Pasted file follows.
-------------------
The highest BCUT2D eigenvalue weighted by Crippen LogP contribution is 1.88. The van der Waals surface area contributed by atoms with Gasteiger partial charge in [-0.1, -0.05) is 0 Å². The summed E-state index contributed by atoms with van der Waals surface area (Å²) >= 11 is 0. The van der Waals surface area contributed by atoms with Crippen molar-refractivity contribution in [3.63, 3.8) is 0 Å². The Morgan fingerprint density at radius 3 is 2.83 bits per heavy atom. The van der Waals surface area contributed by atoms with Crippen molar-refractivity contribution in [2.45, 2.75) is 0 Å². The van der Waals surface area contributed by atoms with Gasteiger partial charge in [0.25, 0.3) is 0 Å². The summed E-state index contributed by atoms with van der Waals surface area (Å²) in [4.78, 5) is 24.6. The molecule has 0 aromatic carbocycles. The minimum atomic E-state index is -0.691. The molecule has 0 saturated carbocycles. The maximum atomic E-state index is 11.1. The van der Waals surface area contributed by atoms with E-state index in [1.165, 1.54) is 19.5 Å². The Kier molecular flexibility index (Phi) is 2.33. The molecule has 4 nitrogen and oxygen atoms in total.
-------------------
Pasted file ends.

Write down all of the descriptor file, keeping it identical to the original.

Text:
The highest BCUT2D eigenvalue weighted by Crippen LogP contribution is 1.88. The van der Waals surface area contributed by atoms with Gasteiger partial charge in [-0.1, -0.05) is 0 Å². The summed E-state index contributed by atoms with van der Waals surface area (Å²) >= 11 is 0. The van der Waals surface area contributed by atoms with Crippen molar-refractivity contribution in [3.63, 3.8) is 0 Å². The Morgan fingerprint density at radius 3 is 2.83 bits per heavy atom. The van der Waals surface area contributed by atoms with Crippen molar-refractivity contribution in [2.45, 2.75) is 0 Å². The van der Waals surface area contributed by atoms with Gasteiger partial charge in [0.25, 0.3) is 0 Å². The summed E-state index contributed by atoms with van der Waals surface area (Å²) in [4.78, 5) is 24.6. The molecule has 0 aromatic carbocycles. The minimum atomic E-state index is -0.691. The molecule has 0 saturated carbocycles. The maximum atomic E-state index is 11.1. The van der Waals surface area contributed by atoms with E-state index in [1.165, 1.54) is 19.5 Å². The Kier molecular flexibility index (Phi) is 2.33. The molecule has 4 nitrogen and oxygen atoms in total.